christmas surprise

My entire life, I’ve offered the same response whenever anyone has asked me what I’d like for Christmas: books. Big books, little books, good books, trashy books. Just books. However every year I’m met with a sack full of Christmas present disappointment. Maybe it’s under the socks? No, that’s a nail file. It could be hiding under that low fat cooking magazine? No, that’s just a book shaped body wash.

This year, I must have done something right because Santa heard me… well it was actually my mother in law but hey, Santa / mum – not much difference right? Those of you who follow me on Facebook will know that I was ecstatic to find on Christmas morning that I had received both the DVD and the book of The Bridges of Madison County. I must confess, ordinarily it would never be a book that I’d pick up to read / buy for myself but because it was a gift (and my MIL had raved about the film) I figured I’d give it a go. Continue reading

the (dying) art of letter writing

Yesterday I met Postman Pat’s wife. While writing away at my usual hideout, a middle aged lady walked in, sat down opposite me on the communal table, ordered a long black and then proceeded to work her way through the 5 inch (at least) wad of mail that was accompanying her. I kid you not. Plastic wrappings and envelopes strewn across three seats and all.

image by hellojenuine

Even more disruptive and un-communal-table-esque was this lady’s constant chattering – to her mail. No, I promise, I’m not having you on. She conversed with every single piece of paper / card / stamp that she came across – including the Myer catalogues. Ah, isn’t that lovely, Oh, how nice, Oh my God. Oh my God! (this was in response to what look like a cheque so I’m guessing her weekly lotto purchase paid off). My response to her was torn. I honestly didn’t know whether to wedge one of her catalogues up her ass or bless her dear little soul for reminding me of the forgotten joy of letter writing. Continue reading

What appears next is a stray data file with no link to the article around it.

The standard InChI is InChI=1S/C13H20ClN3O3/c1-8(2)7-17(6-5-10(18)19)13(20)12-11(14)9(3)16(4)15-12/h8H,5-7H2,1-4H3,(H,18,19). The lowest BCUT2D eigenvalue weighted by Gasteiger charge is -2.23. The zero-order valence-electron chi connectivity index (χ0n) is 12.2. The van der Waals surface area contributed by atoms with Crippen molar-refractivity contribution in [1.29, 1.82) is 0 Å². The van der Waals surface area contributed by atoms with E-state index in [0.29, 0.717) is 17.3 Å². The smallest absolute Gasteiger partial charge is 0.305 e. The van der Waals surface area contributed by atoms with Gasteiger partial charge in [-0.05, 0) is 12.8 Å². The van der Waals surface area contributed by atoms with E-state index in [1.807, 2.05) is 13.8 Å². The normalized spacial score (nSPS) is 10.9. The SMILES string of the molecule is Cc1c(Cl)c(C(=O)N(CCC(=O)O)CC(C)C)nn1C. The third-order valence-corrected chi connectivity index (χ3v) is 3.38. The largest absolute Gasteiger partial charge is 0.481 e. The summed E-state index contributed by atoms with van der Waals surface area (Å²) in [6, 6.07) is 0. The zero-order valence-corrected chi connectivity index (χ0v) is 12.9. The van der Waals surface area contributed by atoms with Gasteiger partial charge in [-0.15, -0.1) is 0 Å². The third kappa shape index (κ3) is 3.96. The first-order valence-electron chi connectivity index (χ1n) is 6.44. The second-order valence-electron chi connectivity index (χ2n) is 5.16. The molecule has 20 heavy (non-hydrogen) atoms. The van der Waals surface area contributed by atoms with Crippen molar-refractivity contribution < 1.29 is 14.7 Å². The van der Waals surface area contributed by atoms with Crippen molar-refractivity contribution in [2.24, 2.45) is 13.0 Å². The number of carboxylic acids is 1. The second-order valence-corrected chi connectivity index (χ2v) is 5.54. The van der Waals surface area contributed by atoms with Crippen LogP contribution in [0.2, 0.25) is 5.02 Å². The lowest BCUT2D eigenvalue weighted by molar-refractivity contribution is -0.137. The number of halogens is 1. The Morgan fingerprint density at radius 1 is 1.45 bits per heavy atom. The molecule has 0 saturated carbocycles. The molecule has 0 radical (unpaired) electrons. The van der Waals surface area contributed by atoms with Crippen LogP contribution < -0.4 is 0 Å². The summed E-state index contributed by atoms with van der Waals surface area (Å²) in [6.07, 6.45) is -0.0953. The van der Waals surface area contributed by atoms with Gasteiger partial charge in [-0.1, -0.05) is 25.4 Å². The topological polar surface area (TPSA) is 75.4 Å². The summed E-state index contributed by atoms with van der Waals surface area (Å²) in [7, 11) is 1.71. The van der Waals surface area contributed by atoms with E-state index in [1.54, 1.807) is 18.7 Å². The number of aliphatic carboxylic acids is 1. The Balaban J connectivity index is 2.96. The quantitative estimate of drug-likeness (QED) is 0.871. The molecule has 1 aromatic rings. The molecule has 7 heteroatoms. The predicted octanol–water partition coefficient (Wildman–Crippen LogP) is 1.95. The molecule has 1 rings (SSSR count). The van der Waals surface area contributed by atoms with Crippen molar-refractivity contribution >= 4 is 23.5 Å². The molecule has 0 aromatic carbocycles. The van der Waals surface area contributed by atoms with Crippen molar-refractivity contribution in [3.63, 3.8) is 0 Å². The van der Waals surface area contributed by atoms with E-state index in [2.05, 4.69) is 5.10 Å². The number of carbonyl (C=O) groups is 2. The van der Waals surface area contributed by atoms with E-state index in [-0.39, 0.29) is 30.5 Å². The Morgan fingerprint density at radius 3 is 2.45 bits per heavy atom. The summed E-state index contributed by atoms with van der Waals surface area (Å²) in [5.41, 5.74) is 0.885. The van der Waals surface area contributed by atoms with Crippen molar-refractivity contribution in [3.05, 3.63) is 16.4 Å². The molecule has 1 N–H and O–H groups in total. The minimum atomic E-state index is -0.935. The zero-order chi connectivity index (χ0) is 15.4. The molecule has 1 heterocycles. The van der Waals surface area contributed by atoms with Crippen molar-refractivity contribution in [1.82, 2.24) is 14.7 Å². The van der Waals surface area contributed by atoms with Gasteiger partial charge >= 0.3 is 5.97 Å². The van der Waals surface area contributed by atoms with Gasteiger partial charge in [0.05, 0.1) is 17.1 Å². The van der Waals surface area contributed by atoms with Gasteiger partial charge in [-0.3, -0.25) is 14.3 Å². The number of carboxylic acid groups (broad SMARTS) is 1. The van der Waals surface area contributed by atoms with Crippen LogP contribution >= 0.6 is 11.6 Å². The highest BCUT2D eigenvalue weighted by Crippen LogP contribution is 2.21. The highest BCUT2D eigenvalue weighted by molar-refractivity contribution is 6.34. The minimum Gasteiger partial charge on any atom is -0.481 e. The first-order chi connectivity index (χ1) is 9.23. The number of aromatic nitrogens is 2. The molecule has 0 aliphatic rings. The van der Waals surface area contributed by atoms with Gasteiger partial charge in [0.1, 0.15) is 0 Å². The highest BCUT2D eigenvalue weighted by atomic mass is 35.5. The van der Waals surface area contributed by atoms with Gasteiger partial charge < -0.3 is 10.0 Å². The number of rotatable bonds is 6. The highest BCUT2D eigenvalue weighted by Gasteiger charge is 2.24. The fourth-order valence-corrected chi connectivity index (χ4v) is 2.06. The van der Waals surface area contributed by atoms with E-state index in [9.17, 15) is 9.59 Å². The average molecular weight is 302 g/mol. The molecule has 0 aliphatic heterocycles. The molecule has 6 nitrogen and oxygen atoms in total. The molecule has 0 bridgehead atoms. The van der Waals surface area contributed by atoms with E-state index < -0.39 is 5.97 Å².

respect: not a large / meaningful / great enough word

The term ‘hero’ today means something vastly different from what it meant back in the era of the Ancient Greeks (think Hercules) or – if you don’t fancy stretching your mind back that far – even not so long ago, in the era of my parents or grandparents. My grandmother’s hero was her mother; my grandfather’s his father; my aunty’s her father. In fact, even my hero growing up (and I think it’s safe to say my sister’s also) was my aunty. All a far cry from today’s Shane Warnes, Lady Gagas and Justin Biebers don’t you think?

image by Ben Northern

The values that ‘hero’ encompassed prior to the Facebook-Twitter-Myspace revolution were far more primitive and real than those that it encompasses today. Mobile phones were scarce or even non existent, and the internet was still a far off thought way, way, way in the back of someone’s mind (I know, can you imagine?). And so, all my grandmother’s and mother’s generations had to model themselves on and look up to, were the other people who they knew and saw frequently; the people who they were surrounded with. Their heroes were people of a similar calibre (and life form!) to them. Continue reading

unplug with something classically basic

It’s so easy in this  Facebook – Twitter – iPhone – Google+ – crazy world of ours to forget the simple things in life. More often than not I find myself too busy or just plain ol’ too apathetic and disinterested to take the time to appreciate those little gems that should make me go “ah”, like the tomatoes in my sandwich (handpicked by grandpa from his garden – YUM!), or the flowers that have just bloomed in my neighbours’ front gardens (magnolias). I seem to rush around my days wearing blinkers a good 70% of the time and then being too exhausted that other 30% to notice anything constructive to my wellbeing. What is this?

Whatever it is, it goes further than just not noticing flowers and not appreciating sandwich fillings. It’s something that’s taken over our lives (not just mine) and a teeny piece of me fears that it’s what others seem to (happily) call ‘progress’. Is it? It can’t be! Oh dear…it is… Continue reading